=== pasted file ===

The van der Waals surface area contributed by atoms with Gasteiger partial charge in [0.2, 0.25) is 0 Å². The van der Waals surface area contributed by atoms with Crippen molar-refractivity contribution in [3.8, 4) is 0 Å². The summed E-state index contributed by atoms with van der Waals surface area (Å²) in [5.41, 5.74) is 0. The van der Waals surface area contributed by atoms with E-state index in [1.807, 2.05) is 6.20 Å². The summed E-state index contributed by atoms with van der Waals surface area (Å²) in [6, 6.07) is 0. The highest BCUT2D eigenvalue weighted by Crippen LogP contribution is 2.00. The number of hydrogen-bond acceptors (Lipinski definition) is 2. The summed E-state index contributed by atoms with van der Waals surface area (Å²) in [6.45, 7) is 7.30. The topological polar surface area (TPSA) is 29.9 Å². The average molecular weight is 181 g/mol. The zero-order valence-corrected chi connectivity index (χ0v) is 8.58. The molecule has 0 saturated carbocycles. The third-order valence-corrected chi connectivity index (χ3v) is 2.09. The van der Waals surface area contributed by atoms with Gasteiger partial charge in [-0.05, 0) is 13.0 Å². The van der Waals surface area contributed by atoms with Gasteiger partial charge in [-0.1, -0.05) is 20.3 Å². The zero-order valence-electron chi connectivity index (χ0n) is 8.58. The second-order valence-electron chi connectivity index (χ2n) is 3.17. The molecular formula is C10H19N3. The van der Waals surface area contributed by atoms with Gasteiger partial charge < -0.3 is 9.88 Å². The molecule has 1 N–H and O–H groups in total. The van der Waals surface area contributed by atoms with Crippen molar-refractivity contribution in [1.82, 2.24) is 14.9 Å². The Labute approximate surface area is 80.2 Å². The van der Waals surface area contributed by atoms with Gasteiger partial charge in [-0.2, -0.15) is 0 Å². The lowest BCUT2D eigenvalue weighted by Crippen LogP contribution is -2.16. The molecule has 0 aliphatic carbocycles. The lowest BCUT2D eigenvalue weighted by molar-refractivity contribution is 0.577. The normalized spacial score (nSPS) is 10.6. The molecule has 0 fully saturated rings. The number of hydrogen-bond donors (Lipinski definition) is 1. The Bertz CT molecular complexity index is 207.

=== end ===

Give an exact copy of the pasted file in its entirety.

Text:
The van der Waals surface area contributed by atoms with Gasteiger partial charge in [0.2, 0.25) is 0 Å². The van der Waals surface area contributed by atoms with Crippen molar-refractivity contribution in [3.8, 4) is 0 Å². The summed E-state index contributed by atoms with van der Waals surface area (Å²) in [5.41, 5.74) is 0. The van der Waals surface area contributed by atoms with E-state index in [1.807, 2.05) is 6.20 Å². The summed E-state index contributed by atoms with van der Waals surface area (Å²) in [6, 6.07) is 0. The highest BCUT2D eigenvalue weighted by Crippen LogP contribution is 2.00. The number of hydrogen-bond acceptors (Lipinski definition) is 2. The summed E-state index contributed by atoms with van der Waals surface area (Å²) in [6.45, 7) is 7.30. The topological polar surface area (TPSA) is 29.9 Å². The average molecular weight is 181 g/mol. The zero-order valence-corrected chi connectivity index (χ0v) is 8.58. The molecule has 0 saturated carbocycles. The third-order valence-corrected chi connectivity index (χ3v) is 2.09. The van der Waals surface area contributed by atoms with Gasteiger partial charge in [-0.05, 0) is 13.0 Å². The van der Waals surface area contributed by atoms with Gasteiger partial charge in [-0.1, -0.05) is 20.3 Å². The zero-order valence-electron chi connectivity index (χ0n) is 8.58. The second-order valence-electron chi connectivity index (χ2n) is 3.17. The molecular formula is C10H19N3. The van der Waals surface area contributed by atoms with Gasteiger partial charge < -0.3 is 9.88 Å². The molecule has 1 N–H and O–H groups in total. The van der Waals surface area contributed by atoms with Crippen molar-refractivity contribution in [1.82, 2.24) is 14.9 Å². The Labute approximate surface area is 80.2 Å². The van der Waals surface area contributed by atoms with Gasteiger partial charge in [-0.2, -0.15) is 0 Å². The lowest BCUT2D eigenvalue weighted by Crippen LogP contribution is -2.16. The molecule has 0 aliphatic carbocycles. The lowest BCUT2D eigenvalue weighted by molar-refractivity contribution is 0.577. The normalized spacial score (nSPS) is 10.6. The molecule has 0 fully saturated rings. The number of hydrogen-bond donors (Lipinski definition) is 1. The Bertz CT molecular complexity index is 207.